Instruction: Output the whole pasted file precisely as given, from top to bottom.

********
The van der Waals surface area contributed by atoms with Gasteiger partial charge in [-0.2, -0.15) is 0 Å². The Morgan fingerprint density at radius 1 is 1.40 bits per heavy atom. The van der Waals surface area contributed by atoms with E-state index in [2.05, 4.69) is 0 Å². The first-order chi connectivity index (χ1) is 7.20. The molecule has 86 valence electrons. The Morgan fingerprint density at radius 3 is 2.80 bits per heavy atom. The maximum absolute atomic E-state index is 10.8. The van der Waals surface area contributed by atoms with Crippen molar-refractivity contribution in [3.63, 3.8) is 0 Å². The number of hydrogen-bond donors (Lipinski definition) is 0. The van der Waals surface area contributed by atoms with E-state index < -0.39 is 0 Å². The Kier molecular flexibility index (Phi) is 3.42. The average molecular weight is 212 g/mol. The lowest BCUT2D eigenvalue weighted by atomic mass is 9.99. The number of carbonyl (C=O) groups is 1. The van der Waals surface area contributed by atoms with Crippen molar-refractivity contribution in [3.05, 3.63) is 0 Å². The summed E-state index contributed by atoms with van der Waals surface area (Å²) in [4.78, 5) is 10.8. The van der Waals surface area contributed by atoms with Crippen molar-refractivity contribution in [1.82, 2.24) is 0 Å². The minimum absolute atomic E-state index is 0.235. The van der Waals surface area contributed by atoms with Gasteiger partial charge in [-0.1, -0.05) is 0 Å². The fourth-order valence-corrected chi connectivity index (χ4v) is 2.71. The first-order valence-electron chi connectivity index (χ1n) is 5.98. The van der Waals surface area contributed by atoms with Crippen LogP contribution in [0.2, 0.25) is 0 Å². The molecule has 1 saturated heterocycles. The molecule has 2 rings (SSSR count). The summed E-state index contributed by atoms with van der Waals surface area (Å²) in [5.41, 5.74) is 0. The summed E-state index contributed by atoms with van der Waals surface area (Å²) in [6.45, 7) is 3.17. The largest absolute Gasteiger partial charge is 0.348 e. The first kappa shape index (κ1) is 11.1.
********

The van der Waals surface area contributed by atoms with Gasteiger partial charge in [-0.2, -0.15) is 0 Å². The Morgan fingerprint density at radius 1 is 1.40 bits per heavy atom. The van der Waals surface area contributed by atoms with E-state index in [2.05, 4.69) is 0 Å². The first-order chi connectivity index (χ1) is 7.20. The molecule has 86 valence electrons. The Morgan fingerprint density at radius 3 is 2.80 bits per heavy atom. The maximum absolute atomic E-state index is 10.8. The van der Waals surface area contributed by atoms with Crippen molar-refractivity contribution in [3.63, 3.8) is 0 Å². The number of hydrogen-bond donors (Lipinski definition) is 0. The van der Waals surface area contributed by atoms with E-state index < -0.39 is 0 Å². The Kier molecular flexibility index (Phi) is 3.42. The average molecular weight is 212 g/mol. The lowest BCUT2D eigenvalue weighted by atomic mass is 9.99. The number of carbonyl (C=O) groups is 1. The van der Waals surface area contributed by atoms with Crippen molar-refractivity contribution in [3.05, 3.63) is 0 Å². The summed E-state index contributed by atoms with van der Waals surface area (Å²) in [4.78, 5) is 10.8. The van der Waals surface area contributed by atoms with Crippen molar-refractivity contribution in [1.82, 2.24) is 0 Å². The minimum absolute atomic E-state index is 0.235. The van der Waals surface area contributed by atoms with Gasteiger partial charge in [-0.1, -0.05) is 0 Å². The fourth-order valence-corrected chi connectivity index (χ4v) is 2.71. The first-order valence-electron chi connectivity index (χ1n) is 5.98. The van der Waals surface area contributed by atoms with Crippen LogP contribution in [0.2, 0.25) is 0 Å². The molecule has 1 saturated heterocycles. The molecule has 2 rings (SSSR count). The summed E-state index contributed by atoms with van der Waals surface area (Å²) in [5.41, 5.74) is 0. The summed E-state index contributed by atoms with van der Waals surface area (Å²) in [6.45, 7) is 3.17. The largest absolute Gasteiger partial charge is 0.348 e. The first kappa shape index (κ1) is 11.1.